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The ongoing Horn of African drought saw women receiving food aid outside of Mogadishu, Somalia. Women who fled drought line up to receive food distributed at a camp for displaced persons in the Daynile neighborhood on the outskirts of Mogadishu, Somalia, May 18, 2019 (AP photo by Farah Abdi Warsameh).

Africa’s Crippling Drought Shows the Importance of Climate Change Adaptation

Monday, July 22, 2019

Editor’s Note: This article is part of an ongoing series on food security around the world.

In the short term, it is critical to respond to the immediate food shortages being caused by persistent African drought conditions. But the search for more lasting solutions may actually mean looking back to traditional systems.

Persistent drought conditions across large swaths of Africa have left tens of millions in need of food assistance, particularly in the semi-arid eastern and southern regions of the continent. These areas are on the forefront of the fight against global climate change and will be increasingly hard-pressed to adapt as extreme weather events like droughts, floods and hurricanes become more common. In an email interview with WPR, William G. Moseley, a professor of geography and director of the Program for Food, Agriculture & Society at Macalester College, explains how national governments and aid groups are responding to the current drought and how the affected countries are adjusting to the new reality of extreme, climate change-induced weather patterns.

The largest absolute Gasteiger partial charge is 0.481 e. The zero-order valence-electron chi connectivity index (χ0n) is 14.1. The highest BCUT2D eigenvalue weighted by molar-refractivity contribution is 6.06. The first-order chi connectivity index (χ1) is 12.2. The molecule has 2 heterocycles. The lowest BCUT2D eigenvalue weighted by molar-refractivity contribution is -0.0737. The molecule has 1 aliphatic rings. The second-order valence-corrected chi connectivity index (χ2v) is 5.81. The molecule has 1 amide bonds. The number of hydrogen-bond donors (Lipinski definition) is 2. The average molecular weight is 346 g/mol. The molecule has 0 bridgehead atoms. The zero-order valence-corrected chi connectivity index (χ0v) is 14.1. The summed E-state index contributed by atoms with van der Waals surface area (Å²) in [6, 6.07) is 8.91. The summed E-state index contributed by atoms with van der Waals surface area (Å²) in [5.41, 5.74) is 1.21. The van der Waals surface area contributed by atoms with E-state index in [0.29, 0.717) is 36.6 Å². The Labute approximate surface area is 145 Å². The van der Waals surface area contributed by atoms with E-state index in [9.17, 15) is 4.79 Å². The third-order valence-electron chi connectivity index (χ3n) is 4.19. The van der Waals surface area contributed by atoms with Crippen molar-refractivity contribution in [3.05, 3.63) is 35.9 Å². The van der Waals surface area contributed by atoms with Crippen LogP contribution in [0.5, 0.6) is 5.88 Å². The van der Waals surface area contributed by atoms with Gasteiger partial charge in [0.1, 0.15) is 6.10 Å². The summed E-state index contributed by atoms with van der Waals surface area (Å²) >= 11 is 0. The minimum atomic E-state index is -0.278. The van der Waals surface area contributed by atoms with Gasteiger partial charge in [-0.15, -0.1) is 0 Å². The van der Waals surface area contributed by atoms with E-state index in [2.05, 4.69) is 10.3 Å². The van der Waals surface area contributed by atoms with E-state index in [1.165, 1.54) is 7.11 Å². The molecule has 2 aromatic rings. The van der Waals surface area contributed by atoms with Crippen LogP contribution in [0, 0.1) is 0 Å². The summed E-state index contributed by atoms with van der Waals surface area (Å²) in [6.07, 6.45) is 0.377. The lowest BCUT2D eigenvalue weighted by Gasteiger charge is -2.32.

World Politics Review: Where are the most severe impacts of the African drought conditions? What communities are most at-risk in terms of damage to their livelihoods and food security? ...

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